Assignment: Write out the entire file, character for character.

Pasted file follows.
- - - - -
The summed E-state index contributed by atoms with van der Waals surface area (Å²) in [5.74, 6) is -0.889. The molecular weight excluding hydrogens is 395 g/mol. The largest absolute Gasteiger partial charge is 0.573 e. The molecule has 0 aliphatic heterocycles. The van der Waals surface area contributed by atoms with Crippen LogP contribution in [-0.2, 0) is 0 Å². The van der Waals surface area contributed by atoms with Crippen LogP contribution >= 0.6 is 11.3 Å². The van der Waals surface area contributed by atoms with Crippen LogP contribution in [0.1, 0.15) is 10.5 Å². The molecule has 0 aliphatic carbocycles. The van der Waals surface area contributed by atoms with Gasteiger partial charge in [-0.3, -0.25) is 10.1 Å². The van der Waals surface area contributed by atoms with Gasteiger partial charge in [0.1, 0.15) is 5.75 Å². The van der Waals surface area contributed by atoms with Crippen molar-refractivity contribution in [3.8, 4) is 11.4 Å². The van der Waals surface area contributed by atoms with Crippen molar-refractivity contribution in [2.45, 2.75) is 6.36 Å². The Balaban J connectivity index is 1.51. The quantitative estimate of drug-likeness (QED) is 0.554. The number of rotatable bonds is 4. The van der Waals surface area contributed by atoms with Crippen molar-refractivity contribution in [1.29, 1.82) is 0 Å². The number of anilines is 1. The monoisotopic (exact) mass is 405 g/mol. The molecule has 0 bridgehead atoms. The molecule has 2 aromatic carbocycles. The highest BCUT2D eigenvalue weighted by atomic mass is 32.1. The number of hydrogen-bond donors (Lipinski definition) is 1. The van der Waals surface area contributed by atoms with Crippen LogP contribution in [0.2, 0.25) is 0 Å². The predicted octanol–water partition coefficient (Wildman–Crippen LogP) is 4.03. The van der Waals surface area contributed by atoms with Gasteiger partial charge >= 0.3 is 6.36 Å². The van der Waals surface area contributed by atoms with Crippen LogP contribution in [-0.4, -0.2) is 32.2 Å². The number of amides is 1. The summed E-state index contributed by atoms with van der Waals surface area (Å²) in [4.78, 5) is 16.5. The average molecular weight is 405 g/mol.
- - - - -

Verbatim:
The summed E-state index contributed by atoms with van der Waals surface area (Å²) in [5.74, 6) is -0.889. The molecular weight excluding hydrogens is 395 g/mol. The largest absolute Gasteiger partial charge is 0.573 e. The molecule has 0 aliphatic heterocycles. The van der Waals surface area contributed by atoms with Crippen LogP contribution in [-0.2, 0) is 0 Å². The van der Waals surface area contributed by atoms with Crippen LogP contribution >= 0.6 is 11.3 Å². The van der Waals surface area contributed by atoms with Crippen LogP contribution in [0.1, 0.15) is 10.5 Å². The molecule has 0 aliphatic carbocycles. The van der Waals surface area contributed by atoms with Gasteiger partial charge in [-0.3, -0.25) is 10.1 Å². The van der Waals surface area contributed by atoms with Gasteiger partial charge in [0.1, 0.15) is 5.75 Å². The van der Waals surface area contributed by atoms with Crippen molar-refractivity contribution in [3.8, 4) is 11.4 Å². The van der Waals surface area contributed by atoms with Crippen molar-refractivity contribution in [2.45, 2.75) is 6.36 Å². The Balaban J connectivity index is 1.51. The quantitative estimate of drug-likeness (QED) is 0.554. The number of rotatable bonds is 4. The van der Waals surface area contributed by atoms with Crippen molar-refractivity contribution in [1.29, 1.82) is 0 Å². The number of anilines is 1. The monoisotopic (exact) mass is 405 g/mol. The molecule has 0 bridgehead atoms. The molecule has 2 aromatic carbocycles. The highest BCUT2D eigenvalue weighted by atomic mass is 32.1. The number of hydrogen-bond donors (Lipinski definition) is 1. The van der Waals surface area contributed by atoms with Crippen LogP contribution in [0.2, 0.25) is 0 Å². The predicted octanol–water partition coefficient (Wildman–Crippen LogP) is 4.03. The van der Waals surface area contributed by atoms with Gasteiger partial charge >= 0.3 is 6.36 Å². The van der Waals surface area contributed by atoms with Crippen LogP contribution in [-0.4, -0.2) is 32.2 Å². The number of amides is 1. The summed E-state index contributed by atoms with van der Waals surface area (Å²) in [4.78, 5) is 16.5. The average molecular weight is 405 g/mol.